Programme Culture May Be About To Take Off In Canada

I’m a collector. A pack rat I believe you call them here. Wasn’t a term I was familiar with till I married my wife, but she soon let me know it!

One of my loves is collecting football memorabilia and especially football programmes. I used to have a huge collection but when I moved over to Canada from Scotland, I felt it wise to get rid of a lot of them.

Well, some at least, obviously not my near complete East Fife home programme collection from the 1950s to present day, along with all my Fife aways from the 80’s onwards. Even though they just sit in their folders in a cabinet, I still like to have them near!

Football programmes (notice the proper spelling!) have changed almost beyond recognition in the last couple of decades. Many were forced to with the onset and popularity of the prolific fanzine industry that sprung up from the late 1980s in the UK, of which I was proudly a part and still am, albeit in web form. In fact, they’re not programmes anymore of course, they’re “matchday magazines”.

One of the things I miss when it comes to watching football in Vancouver is the lack of a proper gameday programme at the Caps. One that is different for every match. Still being involved with producing the East Fife one doesn’t help!

The programmes that the Caps have produced over the last couple of seasons have been excellent. Glossy, packed with info and pics and of course best of all, free. The problem with them though was that they were basically season-long ones and you were getting one/two over the course of the year.

The whole programme culture isn’t big here. I know and accept that. Online media has taken over so much of the written sports coverage in general that printed matter doesn’t have the same appeal to many people any more. Even newspapers suffer at the hands of all this 24 hour constant information stream that is available to us.

It wasn’t always like that in North America of course and I have a large collection of old NASL Kick Magazines to prove it. There was a demand for programmes before.

Of the local sports teams, the Vancouver Giants hockey and Vancouver Canadians baseball teams sell one-off season long programmes. The BC Lions sell a programme for every home game but the information inside only changes twice a season. It’s just the cover that changes for every game. Sad person that I am, I buy one for every game anyway! The Canucks were similar, changing it a little more over the season. This season though they’ve switched to game specific, fold out programmes, which is great. Doesn’t have much info in it and it’s basically a glorified poster, but hey, it’s free.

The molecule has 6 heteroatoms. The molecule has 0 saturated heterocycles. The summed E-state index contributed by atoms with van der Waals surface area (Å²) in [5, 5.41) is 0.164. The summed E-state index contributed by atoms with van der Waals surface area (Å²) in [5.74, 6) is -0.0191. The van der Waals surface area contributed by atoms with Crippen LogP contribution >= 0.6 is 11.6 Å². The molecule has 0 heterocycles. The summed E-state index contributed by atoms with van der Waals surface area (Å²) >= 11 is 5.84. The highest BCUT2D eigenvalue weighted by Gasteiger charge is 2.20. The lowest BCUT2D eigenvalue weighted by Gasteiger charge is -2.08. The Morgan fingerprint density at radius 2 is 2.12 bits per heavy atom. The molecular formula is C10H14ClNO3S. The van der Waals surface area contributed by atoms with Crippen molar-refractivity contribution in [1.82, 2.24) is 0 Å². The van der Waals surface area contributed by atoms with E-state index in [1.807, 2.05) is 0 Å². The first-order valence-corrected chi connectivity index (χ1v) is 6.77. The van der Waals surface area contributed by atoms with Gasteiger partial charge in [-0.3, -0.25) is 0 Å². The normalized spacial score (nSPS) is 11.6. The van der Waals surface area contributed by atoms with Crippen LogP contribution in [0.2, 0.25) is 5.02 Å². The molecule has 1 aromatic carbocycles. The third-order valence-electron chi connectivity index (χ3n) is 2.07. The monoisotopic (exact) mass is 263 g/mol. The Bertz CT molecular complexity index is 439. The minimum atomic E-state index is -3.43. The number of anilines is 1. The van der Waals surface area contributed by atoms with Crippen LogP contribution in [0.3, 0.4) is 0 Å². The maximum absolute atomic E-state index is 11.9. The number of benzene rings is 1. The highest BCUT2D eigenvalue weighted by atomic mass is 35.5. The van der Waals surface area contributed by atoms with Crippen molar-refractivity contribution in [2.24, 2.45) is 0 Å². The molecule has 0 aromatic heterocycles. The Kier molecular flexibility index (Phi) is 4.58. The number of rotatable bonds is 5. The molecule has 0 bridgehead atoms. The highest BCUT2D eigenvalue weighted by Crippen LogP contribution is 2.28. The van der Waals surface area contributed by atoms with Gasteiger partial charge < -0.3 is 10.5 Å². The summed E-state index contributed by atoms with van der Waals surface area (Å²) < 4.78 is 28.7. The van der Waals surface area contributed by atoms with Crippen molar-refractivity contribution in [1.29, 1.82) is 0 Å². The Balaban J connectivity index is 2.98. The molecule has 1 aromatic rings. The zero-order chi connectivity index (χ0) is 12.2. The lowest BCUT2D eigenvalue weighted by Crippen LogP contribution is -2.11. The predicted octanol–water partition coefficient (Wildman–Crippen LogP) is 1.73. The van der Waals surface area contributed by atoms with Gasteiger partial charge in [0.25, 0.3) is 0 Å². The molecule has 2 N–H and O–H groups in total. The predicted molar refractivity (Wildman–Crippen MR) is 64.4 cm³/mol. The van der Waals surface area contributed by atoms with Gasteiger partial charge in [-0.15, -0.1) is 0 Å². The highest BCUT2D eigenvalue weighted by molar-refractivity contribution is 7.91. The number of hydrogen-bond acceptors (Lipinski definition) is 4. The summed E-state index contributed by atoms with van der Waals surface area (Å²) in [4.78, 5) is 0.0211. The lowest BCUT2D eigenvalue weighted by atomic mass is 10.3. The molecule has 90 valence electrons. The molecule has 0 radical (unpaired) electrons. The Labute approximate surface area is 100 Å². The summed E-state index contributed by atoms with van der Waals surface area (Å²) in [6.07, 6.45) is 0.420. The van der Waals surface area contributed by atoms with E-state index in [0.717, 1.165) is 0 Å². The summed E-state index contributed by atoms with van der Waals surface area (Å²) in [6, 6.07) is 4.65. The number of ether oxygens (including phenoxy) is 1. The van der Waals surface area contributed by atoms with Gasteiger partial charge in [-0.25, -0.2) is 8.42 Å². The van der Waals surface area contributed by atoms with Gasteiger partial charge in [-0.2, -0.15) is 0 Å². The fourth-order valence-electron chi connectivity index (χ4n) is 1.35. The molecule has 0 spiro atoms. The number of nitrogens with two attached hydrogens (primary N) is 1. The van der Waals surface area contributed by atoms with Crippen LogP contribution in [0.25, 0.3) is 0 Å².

The Canucks way is the road that the Whitecaps have chosen to go this season. I was delighted on Sunday to see individual matchday programmes issued for this season. For those who haven’t seen them yet, they’re free foldout ones like the Canucks with squad listings, club news, ads and a player poster. Basic, but great to see. Baby steps and all that.

But could the football programme culture in Canada be about the change? If it is, then we’re going to have Toronto FC to thank for it!

TFC announced on Sunday that they are going to be issuing gameday programmes from this season, starting with their home opener against Philadelphia Union this Thursday.

Selling for $5, the 64 page programmes will be produced in a limited supply for each game but sound great. New content is promised for each issue and they sound like your good old traditional UK style programme with articles, history, news, stats and a lot more.

It’s what we need here in Canada, so a big well done to TFC from me for taking this step. Hopefully it’s one that the Caps will follow next season and other clubs around both the MLS and NASL.

I dunno, first real grass, now football programmes. Toronto FC are starting to turn into a proper football club. Scary!

There is 1 comment for this article
  1. Krammerhead at 21:37

    I still have all of my old Kick Magazines from the original (and real) NASL. As for Toronto becoming a proper football team? Bleh. They had to switch to grass and sell proper programmes, because they certainly can't win games!

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